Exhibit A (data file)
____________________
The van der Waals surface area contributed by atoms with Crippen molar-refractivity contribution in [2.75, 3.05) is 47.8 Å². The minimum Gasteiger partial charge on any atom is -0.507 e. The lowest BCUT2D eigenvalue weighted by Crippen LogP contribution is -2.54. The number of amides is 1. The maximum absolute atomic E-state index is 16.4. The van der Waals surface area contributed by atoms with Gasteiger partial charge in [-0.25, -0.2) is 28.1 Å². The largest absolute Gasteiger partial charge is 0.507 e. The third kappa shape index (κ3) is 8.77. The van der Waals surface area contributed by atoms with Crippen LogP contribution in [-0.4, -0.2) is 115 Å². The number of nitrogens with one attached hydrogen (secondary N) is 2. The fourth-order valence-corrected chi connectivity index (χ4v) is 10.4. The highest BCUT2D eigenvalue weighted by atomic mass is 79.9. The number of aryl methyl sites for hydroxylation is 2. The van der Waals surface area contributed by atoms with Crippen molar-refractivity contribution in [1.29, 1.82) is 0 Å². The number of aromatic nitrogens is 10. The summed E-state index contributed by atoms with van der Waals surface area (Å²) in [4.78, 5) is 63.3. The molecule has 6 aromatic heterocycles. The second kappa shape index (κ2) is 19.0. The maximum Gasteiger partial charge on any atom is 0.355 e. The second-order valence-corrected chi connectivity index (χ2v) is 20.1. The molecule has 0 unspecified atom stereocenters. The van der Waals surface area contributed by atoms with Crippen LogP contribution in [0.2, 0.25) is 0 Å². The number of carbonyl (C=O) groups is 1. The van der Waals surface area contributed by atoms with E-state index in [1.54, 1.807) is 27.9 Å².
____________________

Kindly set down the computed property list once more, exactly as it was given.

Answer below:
The van der Waals surface area contributed by atoms with Crippen molar-refractivity contribution in [2.75, 3.05) is 47.8 Å². The minimum Gasteiger partial charge on any atom is -0.507 e. The lowest BCUT2D eigenvalue weighted by Crippen LogP contribution is -2.54. The number of amides is 1. The maximum absolute atomic E-state index is 16.4. The van der Waals surface area contributed by atoms with Gasteiger partial charge in [-0.25, -0.2) is 28.1 Å². The largest absolute Gasteiger partial charge is 0.507 e. The third kappa shape index (κ3) is 8.77. The van der Waals surface area contributed by atoms with Crippen LogP contribution in [-0.4, -0.2) is 115 Å². The number of nitrogens with one attached hydrogen (secondary N) is 2. The fourth-order valence-corrected chi connectivity index (χ4v) is 10.4. The highest BCUT2D eigenvalue weighted by atomic mass is 79.9. The number of aryl methyl sites for hydroxylation is 2. The van der Waals surface area contributed by atoms with Crippen molar-refractivity contribution in [1.29, 1.82) is 0 Å². The number of aromatic nitrogens is 10. The summed E-state index contributed by atoms with van der Waals surface area (Å²) in [4.78, 5) is 63.3. The molecule has 6 aromatic heterocycles. The second kappa shape index (κ2) is 19.0. The maximum Gasteiger partial charge on any atom is 0.355 e. The second-order valence-corrected chi connectivity index (χ2v) is 20.1. The molecule has 0 unspecified atom stereocenters. The van der Waals surface area contributed by atoms with Crippen LogP contribution in [0.2, 0.25) is 0 Å². The number of carbonyl (C=O) groups is 1. The van der Waals surface area contributed by atoms with E-state index in [1.54, 1.807) is 27.9 Å².